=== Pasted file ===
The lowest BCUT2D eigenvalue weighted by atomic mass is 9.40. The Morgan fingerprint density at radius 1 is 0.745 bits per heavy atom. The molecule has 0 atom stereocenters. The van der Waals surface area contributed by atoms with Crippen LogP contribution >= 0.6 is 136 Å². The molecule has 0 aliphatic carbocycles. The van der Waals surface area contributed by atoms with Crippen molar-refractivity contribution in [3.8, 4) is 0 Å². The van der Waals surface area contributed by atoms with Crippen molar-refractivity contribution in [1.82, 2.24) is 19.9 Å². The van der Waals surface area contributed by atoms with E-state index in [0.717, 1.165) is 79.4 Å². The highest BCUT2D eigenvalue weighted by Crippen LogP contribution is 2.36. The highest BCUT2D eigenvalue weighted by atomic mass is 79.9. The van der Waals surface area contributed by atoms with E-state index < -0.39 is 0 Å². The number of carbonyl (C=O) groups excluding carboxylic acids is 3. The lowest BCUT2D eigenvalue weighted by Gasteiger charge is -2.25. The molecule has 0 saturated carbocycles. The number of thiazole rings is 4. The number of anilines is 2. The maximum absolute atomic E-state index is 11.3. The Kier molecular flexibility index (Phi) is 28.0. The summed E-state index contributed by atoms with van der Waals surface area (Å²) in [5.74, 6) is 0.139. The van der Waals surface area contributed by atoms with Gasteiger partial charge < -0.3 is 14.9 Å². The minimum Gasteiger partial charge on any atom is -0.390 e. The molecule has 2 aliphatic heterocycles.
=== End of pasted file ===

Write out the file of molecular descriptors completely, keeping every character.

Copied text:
The lowest BCUT2D eigenvalue weighted by atomic mass is 9.40. The Morgan fingerprint density at radius 1 is 0.745 bits per heavy atom. The molecule has 0 atom stereocenters. The van der Waals surface area contributed by atoms with Crippen LogP contribution >= 0.6 is 136 Å². The molecule has 0 aliphatic carbocycles. The van der Waals surface area contributed by atoms with Crippen molar-refractivity contribution in [3.8, 4) is 0 Å². The van der Waals surface area contributed by atoms with Crippen molar-refractivity contribution in [1.82, 2.24) is 19.9 Å². The van der Waals surface area contributed by atoms with E-state index in [0.717, 1.165) is 79.4 Å². The highest BCUT2D eigenvalue weighted by Crippen LogP contribution is 2.36. The highest BCUT2D eigenvalue weighted by atomic mass is 79.9. The van der Waals surface area contributed by atoms with E-state index < -0.39 is 0 Å². The number of carbonyl (C=O) groups excluding carboxylic acids is 3. The lowest BCUT2D eigenvalue weighted by Gasteiger charge is -2.25. The molecule has 0 saturated carbocycles. The number of thiazole rings is 4. The number of anilines is 2. The maximum absolute atomic E-state index is 11.3. The Kier molecular flexibility index (Phi) is 28.0. The summed E-state index contributed by atoms with van der Waals surface area (Å²) in [5.74, 6) is 0.139. The van der Waals surface area contributed by atoms with Gasteiger partial charge < -0.3 is 14.9 Å². The minimum Gasteiger partial charge on any atom is -0.390 e. The molecule has 2 aliphatic heterocycles.